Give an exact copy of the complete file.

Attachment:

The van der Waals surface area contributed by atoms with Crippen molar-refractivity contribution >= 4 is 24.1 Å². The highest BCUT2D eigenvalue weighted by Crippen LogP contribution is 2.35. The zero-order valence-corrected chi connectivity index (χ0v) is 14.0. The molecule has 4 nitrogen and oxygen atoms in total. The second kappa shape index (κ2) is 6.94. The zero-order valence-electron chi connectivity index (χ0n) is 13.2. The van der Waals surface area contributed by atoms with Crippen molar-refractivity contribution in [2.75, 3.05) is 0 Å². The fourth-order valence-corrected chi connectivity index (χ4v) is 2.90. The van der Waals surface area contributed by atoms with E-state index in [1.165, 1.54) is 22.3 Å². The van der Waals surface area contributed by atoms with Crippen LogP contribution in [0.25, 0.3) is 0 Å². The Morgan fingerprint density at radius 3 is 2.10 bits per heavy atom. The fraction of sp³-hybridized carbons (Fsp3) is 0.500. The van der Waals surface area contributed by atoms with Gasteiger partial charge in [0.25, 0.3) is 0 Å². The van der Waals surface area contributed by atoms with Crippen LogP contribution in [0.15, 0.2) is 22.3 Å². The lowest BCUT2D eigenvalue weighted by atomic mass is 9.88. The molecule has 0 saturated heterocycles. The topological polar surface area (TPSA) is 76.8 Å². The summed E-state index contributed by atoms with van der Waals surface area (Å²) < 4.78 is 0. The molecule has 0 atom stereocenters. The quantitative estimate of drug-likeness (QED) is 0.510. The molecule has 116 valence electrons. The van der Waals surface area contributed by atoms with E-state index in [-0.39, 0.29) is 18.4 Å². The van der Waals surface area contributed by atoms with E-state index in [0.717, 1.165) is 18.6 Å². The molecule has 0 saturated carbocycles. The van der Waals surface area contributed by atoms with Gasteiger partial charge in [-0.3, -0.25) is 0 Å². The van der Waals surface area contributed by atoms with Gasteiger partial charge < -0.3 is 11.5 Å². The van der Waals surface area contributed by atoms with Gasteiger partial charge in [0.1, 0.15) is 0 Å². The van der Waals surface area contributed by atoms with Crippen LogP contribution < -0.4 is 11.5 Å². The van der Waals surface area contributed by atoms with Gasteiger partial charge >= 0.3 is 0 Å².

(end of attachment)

The van der Waals surface area contributed by atoms with Crippen molar-refractivity contribution >= 4 is 24.1 Å². The highest BCUT2D eigenvalue weighted by Crippen LogP contribution is 2.35. The zero-order valence-corrected chi connectivity index (χ0v) is 14.0. The molecule has 4 nitrogen and oxygen atoms in total. The second kappa shape index (κ2) is 6.94. The zero-order valence-electron chi connectivity index (χ0n) is 13.2. The van der Waals surface area contributed by atoms with Crippen molar-refractivity contribution in [2.75, 3.05) is 0 Å². The fourth-order valence-corrected chi connectivity index (χ4v) is 2.90. The van der Waals surface area contributed by atoms with E-state index in [1.165, 1.54) is 22.3 Å². The van der Waals surface area contributed by atoms with Crippen LogP contribution in [0.25, 0.3) is 0 Å². The Morgan fingerprint density at radius 3 is 2.10 bits per heavy atom. The fraction of sp³-hybridized carbons (Fsp3) is 0.500. The van der Waals surface area contributed by atoms with Gasteiger partial charge in [0.25, 0.3) is 0 Å². The van der Waals surface area contributed by atoms with Crippen LogP contribution in [0.15, 0.2) is 22.3 Å². The lowest BCUT2D eigenvalue weighted by atomic mass is 9.88. The molecule has 0 saturated heterocycles. The topological polar surface area (TPSA) is 76.8 Å². The summed E-state index contributed by atoms with van der Waals surface area (Å²) < 4.78 is 0. The molecule has 0 atom stereocenters. The quantitative estimate of drug-likeness (QED) is 0.510. The molecule has 116 valence electrons. The van der Waals surface area contributed by atoms with E-state index in [-0.39, 0.29) is 18.4 Å². The van der Waals surface area contributed by atoms with E-state index in [0.717, 1.165) is 18.6 Å². The molecule has 0 saturated carbocycles. The van der Waals surface area contributed by atoms with Gasteiger partial charge in [-0.3, -0.25) is 0 Å². The van der Waals surface area contributed by atoms with Gasteiger partial charge < -0.3 is 11.5 Å². The van der Waals surface area contributed by atoms with Gasteiger partial charge in [0.1, 0.15) is 0 Å². The van der Waals surface area contributed by atoms with Crippen LogP contribution < -0.4 is 11.5 Å². The van der Waals surface area contributed by atoms with Gasteiger partial charge >= 0.3 is 0 Å².